Presentation on theme: "Smoking Cessation Program Dr. Rasha Salama PhD Community Medicine Suez Canal University Egypt."— Presentation transcript:
Smoking Cessation Program Dr. Rasha Salama PhD Community Medicine Suez Canal University Egypt
Facts about Smoking Most of those killed by tobacco are not particularly heavy smokers and most started as teenagers. Approximately 50 percent of smokers die prematurely from their smoking, on average 14 years earlier than non- smokers. Smoking kills one in two of those who continue to smoke past age 35. There is evidence that smoking can cause about 40 different diseases. the preventable mortality attributed to smoking is 8 percent of deaths in females and 19 percent in males. Smoking is socioeconomically patterned with higher rates of smoking in lower socio-economic groups. Thus tobacco smoking produces a greater relative burden of disease and premature death in lower socioeconomic groups and is a major contributor to socioeconomic inequalities in health.
Facts (cont.) Smoking, especially current smoking, is a crucial and extremely modifiable independent determinant of stroke. Second-hand smoke (also called environmental tobacco smoke) is a Class A carcinogen and contains approximately 4,000 chemicals. Exposure of children to second-hand smoke: can cause middle ear effusion increases the risk of croup, pneumonia and bronchiolitis by 60 percent in the first 18 months of life increases the frequency and severity of asthma episodes is a risk factor for induction of asthma in asymptomatic children.
Benefits of Smoking Cessation These points may be helpful in motivating people to quit smoking. Many smokers deny being at increased risk of cancer and heart disease and more accurate perception of risk may assist cessation efforts. It is beneficial to stop smoking at any age. The earlier smoking is stopped, the greater the health gain. Smoking cessation has major and immediate health benefits for smokers of all ages. Former smokers have fewer days of illness, fewer health complaints, and view themselves as healthier. Within one day of quitting, the chance of a heart attack decreases. Within two days of quitting, smell and taste are enhanced. Within two weeks to three months of quitting, circulation improves and lung function increases by up to 30 percent.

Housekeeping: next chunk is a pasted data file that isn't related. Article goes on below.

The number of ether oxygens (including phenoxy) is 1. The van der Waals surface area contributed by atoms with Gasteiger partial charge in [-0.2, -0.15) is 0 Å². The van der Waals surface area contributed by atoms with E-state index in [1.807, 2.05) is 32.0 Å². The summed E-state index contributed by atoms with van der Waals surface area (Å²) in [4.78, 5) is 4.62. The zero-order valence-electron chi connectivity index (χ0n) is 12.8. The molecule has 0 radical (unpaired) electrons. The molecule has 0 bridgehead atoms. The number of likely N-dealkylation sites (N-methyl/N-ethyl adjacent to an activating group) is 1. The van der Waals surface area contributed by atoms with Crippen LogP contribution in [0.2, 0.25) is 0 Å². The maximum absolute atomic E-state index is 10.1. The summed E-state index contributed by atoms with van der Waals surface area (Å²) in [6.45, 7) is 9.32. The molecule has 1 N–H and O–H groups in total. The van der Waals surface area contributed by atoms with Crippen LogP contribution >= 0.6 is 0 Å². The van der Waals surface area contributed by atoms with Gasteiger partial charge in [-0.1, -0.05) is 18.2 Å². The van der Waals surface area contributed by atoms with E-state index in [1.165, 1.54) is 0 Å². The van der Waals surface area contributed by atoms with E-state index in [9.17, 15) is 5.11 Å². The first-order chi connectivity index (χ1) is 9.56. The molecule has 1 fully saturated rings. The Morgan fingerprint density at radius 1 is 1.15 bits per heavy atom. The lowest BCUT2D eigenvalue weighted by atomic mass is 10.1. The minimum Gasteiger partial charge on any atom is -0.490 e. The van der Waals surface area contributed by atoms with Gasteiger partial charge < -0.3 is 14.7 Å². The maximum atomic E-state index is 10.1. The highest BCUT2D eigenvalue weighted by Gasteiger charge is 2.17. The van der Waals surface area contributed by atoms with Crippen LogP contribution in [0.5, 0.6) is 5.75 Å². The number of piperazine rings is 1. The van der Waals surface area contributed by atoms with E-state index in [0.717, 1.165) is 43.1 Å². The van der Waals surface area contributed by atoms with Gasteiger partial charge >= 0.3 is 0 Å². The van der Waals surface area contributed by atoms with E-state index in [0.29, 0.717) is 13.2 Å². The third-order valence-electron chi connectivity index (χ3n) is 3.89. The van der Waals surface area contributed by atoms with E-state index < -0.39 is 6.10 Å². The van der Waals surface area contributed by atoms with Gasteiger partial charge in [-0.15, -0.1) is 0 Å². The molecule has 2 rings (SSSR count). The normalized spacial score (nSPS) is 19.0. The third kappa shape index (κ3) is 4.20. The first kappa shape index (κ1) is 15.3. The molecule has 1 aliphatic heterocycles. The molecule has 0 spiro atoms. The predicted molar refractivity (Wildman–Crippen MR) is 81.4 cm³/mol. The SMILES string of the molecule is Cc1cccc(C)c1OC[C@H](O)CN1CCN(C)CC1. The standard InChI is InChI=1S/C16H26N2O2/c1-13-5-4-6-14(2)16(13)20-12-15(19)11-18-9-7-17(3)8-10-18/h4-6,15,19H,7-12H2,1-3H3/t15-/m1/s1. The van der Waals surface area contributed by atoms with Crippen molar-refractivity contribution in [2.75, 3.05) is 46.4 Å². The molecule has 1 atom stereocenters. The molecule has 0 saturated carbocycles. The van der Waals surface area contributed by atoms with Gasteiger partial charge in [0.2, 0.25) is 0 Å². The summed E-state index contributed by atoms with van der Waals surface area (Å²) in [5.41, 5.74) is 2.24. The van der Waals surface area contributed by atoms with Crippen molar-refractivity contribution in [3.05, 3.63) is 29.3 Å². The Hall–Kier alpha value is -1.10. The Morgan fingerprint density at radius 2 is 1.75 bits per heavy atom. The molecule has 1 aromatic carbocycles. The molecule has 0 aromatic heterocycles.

Excess risk of heart disease is reduced by half after one year’s abstinence. The risk of a major coronary event reduces to the level of a never smoker within five years. In those with existing heart disease, cessation reduces the risk of recurrent infarction or death by half. Former smokers live longer: after 10 to 15 years’ abstinence, the risk of dying almost returns to that of people who never smoked. Smoking cessation at all ages, including in older people, reduces risk of premature death. Men who smoke are 17 times more likely than non-smokers to develop lung cancer. After 10 years’ abstinence, former smokers’ risk is only 30 to 50 percent that of continuing smokers, and continues to decline.
Women who stop smoking before or during the first trimester of pregnancy reduce risks to their baby to a level comparable to that of women who have never smoked. Around one in four low birth weight infants could be prevented by eliminating smoking during pregnancy. The average weight gain of three kg and the adverse temporary psychological effects of quitting are far outweighed by the health benefits.
Evidence for Effectiveness of Health Professional Intervention A Cochrane review of 16 RCTs found simple advice from doctors had a significant effect on cessation rates (OR for quitting 1.69; 95% confidence interval 1.45–1.98). When trained providers are routinely prompted to intervene with people who smoke, they achieve significant reductions in smoking prevalence (up to 15 percent cessation rates compared with 5 to 10 percent in non-intervention sites). Doctors and other health professionals using multiple types of intervention to deliver individualized advice on multiple occasions produce the best results. Frequent and consistent interventions over time are more important than the type of intervention.
Smoking Cessation Program The only way any country can substantially reduce smoking and other tobacco use within its borders is to establish a well- funded and sustained comprehensive tobacco prevention program that employs a variety of effective approaches. Nothing else will successfully compete against the addictive power of nicotine and the tobacco industry's aggressive marketing tactics.